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you have only entertained us with some loose declamations upon abuses in the English government; and shocked us, for want of better arguments, by a perversion of things sacred; filling the papers with personal invectives, and calumnies against all who cannot swallow, at a venture, every crude notion, you may cook up as the politics of the day. This will as little agree with the stomachs of others as with mine; although I have declared that, when the last necessity comes, I have no expedient in view but to take my chance with you, for better and for worse.

Liberty or Slavery is now the question. Let us but fairly discover to the inhabitants of these Colonies on which side Liberty has erected her banner and we will leave it to them to determine whether they would choose Liberty tho’ accompanied with war, or Slavery attended by peace.

Item #25382, $1,600

John Hancock Signed 1776 Privateering Act

JOHN HANCOCK, Printed Document Signed as President of the Continental Congress. Instructions to the commanders of Private Ships of Vessels of War, which shall have Commissions or Letters of Marque and Reprisals, authorizing them to make Captures of British Vessels and Cargoes. [Philadelphia: printed by John Dunlap], dated in text April 3, 1776 [signed between April 3, 1776 and October, 1777]. 1 p., 8¾ x 13½ in. Framed to 24½ x 22½ in.

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The March 23, 1776 resolve of the Continental Congress to empower privateers, was a momentous step in the run-up to the Declaration of Independence. Congress had founded a Navy the previous fall, but had few funds to build it, and thus relied heavily on privateers to harass British shipping. “You may, by Force of Arms, attack, subdue, and take all Ships and other Vessels belonging to the Inhabitants of Great-Britain, on the High Seas.”

Item #23701.99, $30,000

Massachusetts Militia Pay Petition Listing 27 Minutemen
Who Responded to the Lexington Alarm

[REVOLUTIONARY WAR], Manuscript Document, Dorchester, Massachusetts, December 30th, 1775, addressed to Massachusetts Treasurer Henry Gardner. 1p. 8 x 13 in. Likely Drury’s retained copy from the time, with the signatures all in one hand, though some may be signed with marks & Jonathan Hemenway has signed himself.

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A scarce petition for pay listing 44 members of Captain Luke Drury’s Company, 27 of whom were Grafton, Massachusetts-area Minutemen who had marched 36 miles to respond to the Lexington-Concord Alarm on April 19-21, 1775. The list includes Fortune Burnee, a Minuteman of African American and Native American heritage, and his half-brother, Joseph Anthony, who enlisted on April 29th and died in service. Another of the Minutemen listed is the famous clockmaker Aaron Willard.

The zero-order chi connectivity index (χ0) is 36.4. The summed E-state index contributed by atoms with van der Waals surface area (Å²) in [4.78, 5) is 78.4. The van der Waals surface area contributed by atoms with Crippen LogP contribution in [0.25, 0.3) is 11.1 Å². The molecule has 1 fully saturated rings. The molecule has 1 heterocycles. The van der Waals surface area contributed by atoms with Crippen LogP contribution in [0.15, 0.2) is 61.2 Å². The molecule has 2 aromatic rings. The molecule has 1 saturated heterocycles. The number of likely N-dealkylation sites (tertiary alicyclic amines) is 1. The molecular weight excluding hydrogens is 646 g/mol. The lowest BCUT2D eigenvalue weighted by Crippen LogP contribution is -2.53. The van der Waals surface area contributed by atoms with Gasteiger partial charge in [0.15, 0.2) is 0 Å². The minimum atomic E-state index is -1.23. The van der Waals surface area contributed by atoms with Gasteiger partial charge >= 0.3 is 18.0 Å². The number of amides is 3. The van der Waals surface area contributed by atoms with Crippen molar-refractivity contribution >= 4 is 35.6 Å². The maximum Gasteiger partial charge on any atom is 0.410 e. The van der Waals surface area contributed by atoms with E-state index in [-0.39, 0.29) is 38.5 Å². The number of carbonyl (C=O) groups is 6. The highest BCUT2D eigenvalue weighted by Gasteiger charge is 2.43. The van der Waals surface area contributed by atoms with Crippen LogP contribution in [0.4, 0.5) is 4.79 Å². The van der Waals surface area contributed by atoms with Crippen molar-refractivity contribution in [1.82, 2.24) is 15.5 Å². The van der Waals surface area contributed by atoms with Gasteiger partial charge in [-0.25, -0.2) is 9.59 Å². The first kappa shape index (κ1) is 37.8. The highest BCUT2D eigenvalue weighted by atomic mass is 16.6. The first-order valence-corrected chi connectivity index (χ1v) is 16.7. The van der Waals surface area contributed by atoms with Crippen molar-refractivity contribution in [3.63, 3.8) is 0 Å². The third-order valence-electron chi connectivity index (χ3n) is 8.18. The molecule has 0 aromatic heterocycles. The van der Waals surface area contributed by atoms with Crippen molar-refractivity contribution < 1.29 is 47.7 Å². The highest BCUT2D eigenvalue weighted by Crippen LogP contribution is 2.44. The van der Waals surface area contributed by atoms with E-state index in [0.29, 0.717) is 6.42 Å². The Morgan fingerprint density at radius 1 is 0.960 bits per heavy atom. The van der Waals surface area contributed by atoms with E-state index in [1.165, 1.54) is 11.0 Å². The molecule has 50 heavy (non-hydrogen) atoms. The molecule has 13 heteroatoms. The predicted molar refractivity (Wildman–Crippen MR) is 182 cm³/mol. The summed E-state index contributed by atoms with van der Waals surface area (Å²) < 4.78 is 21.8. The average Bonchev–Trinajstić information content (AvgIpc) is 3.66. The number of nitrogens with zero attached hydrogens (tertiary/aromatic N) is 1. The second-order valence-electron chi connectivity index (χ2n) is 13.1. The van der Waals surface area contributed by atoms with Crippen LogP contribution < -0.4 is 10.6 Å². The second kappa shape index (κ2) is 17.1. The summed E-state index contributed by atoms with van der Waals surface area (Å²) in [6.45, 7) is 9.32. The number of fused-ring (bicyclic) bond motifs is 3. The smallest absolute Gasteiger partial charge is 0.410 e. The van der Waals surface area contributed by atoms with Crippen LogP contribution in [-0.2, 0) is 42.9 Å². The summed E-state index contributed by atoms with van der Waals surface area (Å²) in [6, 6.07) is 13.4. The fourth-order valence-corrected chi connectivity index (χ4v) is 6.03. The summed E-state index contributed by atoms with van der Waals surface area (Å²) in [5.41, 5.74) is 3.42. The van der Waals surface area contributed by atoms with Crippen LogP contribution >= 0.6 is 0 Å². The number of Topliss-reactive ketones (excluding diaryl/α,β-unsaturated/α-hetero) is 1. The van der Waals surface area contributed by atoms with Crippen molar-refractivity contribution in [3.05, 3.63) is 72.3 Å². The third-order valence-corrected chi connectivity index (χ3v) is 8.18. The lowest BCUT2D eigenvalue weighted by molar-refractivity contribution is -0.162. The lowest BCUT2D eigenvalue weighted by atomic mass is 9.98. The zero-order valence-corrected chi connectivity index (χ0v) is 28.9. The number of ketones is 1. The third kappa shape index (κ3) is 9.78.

Item #20781.03, $8,500

Siege of Boston Minutemen Pay Scale

LUKE DRURY, Manuscript Document Signed (“Luke Drury Capn”), 1 p, folio, Dorchester, 20 December 1775, pay scale with calculations from one to ten days for Privates, Corporals, 1st and 2nd Lieutenants, Sergeants and the Captain; mild browning and a few brown stains.

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Captain Luke Drury of Grafton had commanded a company of Minutemen since 1773. Hearing news of the Lexington Alarm, Drury and his men began the 36-mile march to Cambridge. They arrived on the morning of April 20, 1775, to join an army of volunteers from across Massachusetts. Drury’s company was soon incorporated into a Continental Army regiment under Col. Jonathan Ward, and stationed on the lines at Dorchester. On June 17, 1775, they fought at the Battle of Bunker Hill (Breed’s Hill), with at least one man, Samuel Heard, being killed. Also serving under Drury that day was Aaron Heath, who later recalled: “I fired thirty-two rounds at the red-coats.” Though Washington feared his army would disband when enlistments expired at year’s end, many of Drury’s men reenlisted on January 1, 1776. Drury’s men next took part in the March 4, 1776 overnight seizure of Dorchester Heights – the celebrated action that forced the British to evacuate Boston.

Item #20993.10, $2,750

Congress Responds to King George III’s Proclamation that the Colonies are in Rebellion

[SECOND CONTINENTAL CONGRESS], Newspaper. The Pennsylvania Gazette, December 13, 1775 (No. 2451). Philadelphia: David Hall and William Sellers. With the Response of the Continental Congress to King George III’s Proclamation of Rebellion. (December 6, 1775). 4 pp. 10 x 15½ in. [Significant damage: Half of column on p1 excised.]